Where there’s a will, there’s a wall

The following article appeared in the Wellesley Townsman on October 2, 2014.


Ongoing reconstruction of Standish Road wall
(Photo taken by Joshua Dorin in September 2014)

A funny thing is taking place right now at the intersection of Route 9 and Standish Road. Recently, the 125-foot-long stone wall that ran along the highway to the east of Standish Road mysteriously vanished. But it will reappear soon as if nothing ever happened.

This isn’t a magic act. Rather, it is the result of rash decision-making by the Commonwealth and valiant efforts by vigilant neighbors.

The saga began several months ago when a driver on Route 9 crashed into the western end of the wall at the corner of Standish Road, knocking over a four-foot section as well as a stop sign. The rubble lay strewn across the sidewalk for weeks.

Neighboring residents just assumed that a state highway crew was going to arrive eventually and repair the wall. After all, this structure is believed to date from 1938, when the original part of the Standish Road neighborhood was laid out. (There is also a stone wall that is of identical height and composition running along Route 9 to the west of Standish Road.)

Three weeks ago, however, construction workers showed up, disassembled the entire wall, and hauled all of the stones away.

Residents of the neighborhood were shocked and dismayed. Immediately thereafter, one of them approached workers cleaning up the site and inquired about the project. The workers informed him that the entire wall was removed because there had been numerous car accidents at that corner over the years and if they removed part of the wall, the rest of it would collapse. In its place, a metal guardrail would be installed. (The wall to the west of Standish Road, however, would remain.)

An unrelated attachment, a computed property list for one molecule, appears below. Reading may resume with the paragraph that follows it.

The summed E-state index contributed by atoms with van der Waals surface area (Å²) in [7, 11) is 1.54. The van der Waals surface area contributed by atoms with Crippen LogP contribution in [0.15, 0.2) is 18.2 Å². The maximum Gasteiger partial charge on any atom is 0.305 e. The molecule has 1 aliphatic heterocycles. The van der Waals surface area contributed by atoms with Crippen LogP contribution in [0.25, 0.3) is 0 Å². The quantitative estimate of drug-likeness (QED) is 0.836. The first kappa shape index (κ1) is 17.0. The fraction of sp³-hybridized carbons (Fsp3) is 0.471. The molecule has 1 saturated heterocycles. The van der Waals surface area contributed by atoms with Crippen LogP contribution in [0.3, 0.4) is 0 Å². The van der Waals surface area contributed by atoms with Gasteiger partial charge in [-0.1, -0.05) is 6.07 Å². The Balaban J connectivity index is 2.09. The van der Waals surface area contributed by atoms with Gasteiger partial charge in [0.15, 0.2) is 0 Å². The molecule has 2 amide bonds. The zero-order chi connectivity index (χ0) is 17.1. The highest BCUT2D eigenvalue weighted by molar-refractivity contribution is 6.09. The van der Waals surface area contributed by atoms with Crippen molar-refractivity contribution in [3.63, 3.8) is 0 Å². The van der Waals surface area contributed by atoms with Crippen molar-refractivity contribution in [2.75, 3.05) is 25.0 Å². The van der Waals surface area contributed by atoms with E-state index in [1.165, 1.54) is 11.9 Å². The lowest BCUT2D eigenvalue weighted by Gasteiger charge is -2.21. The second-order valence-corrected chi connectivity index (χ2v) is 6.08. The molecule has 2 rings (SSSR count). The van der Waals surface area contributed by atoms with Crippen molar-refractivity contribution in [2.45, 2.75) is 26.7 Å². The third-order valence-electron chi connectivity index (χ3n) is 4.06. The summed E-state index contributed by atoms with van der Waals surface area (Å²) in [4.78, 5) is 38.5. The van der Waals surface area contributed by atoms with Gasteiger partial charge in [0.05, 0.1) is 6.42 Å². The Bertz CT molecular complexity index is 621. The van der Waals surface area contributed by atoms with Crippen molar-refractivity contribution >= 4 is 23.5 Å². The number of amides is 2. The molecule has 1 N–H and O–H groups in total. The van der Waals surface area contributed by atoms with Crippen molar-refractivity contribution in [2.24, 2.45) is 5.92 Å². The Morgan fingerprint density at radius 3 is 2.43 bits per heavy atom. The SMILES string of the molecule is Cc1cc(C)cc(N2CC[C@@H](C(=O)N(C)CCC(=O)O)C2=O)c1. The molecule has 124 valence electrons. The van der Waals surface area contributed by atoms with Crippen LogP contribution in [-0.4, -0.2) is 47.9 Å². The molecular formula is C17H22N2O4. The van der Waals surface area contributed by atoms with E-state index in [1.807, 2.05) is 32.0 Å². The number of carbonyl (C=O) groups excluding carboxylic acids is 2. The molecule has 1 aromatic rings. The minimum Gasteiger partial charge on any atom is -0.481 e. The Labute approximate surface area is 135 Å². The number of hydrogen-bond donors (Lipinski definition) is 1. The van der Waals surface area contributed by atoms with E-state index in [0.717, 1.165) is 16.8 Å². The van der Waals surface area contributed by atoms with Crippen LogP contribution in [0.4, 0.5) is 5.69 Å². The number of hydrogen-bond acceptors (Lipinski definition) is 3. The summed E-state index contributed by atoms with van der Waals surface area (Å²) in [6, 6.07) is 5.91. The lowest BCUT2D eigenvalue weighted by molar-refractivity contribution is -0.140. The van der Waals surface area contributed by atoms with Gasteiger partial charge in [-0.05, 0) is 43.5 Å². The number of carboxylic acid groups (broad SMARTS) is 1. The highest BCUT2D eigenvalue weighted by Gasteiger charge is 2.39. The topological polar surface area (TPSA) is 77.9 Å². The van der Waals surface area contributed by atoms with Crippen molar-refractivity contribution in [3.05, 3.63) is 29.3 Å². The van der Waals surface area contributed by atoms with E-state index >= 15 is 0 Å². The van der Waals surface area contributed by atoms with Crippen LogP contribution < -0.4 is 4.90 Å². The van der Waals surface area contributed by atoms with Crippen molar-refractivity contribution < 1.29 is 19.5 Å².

The resident then called the Massachusetts Department of Transportation, which authorizes and oversees all construction on Route 9, and voiced his objections to the removal of the wall, especially the fact that there was no notification to abutting neighbors. Unfortunately, nobody he spoke with knew anything about the project. They promised, however, to look into the matter. Meanwhile, other neighbors notified several Town officials.

Within 24 hours, the Chief Operations Engineer for MassDOT contacted the resident and expressed to him equal befuddlement and outrage that the entire wall was removed. But it was still unknown whether the structure could be rebuilt. After all, no one knew where the workers had dumped the stones.

A call the following day, however, brought good news. The stones had been found in Westwood and the wall would be reassembled at no cost to the Town.

Two weeks later, a construction crew arrived and began the reconstruction process. When the wall is completed, it should be impossible to tell that it had ever been removed.

So what can we learn from this story? First and foremost, the Commonwealth (and the Town for that matter) should always notify residents about any planned construction projects.

But perhaps as important, if you don’t like what you see, say something. You just might be able to save a part of the town that you cherish.

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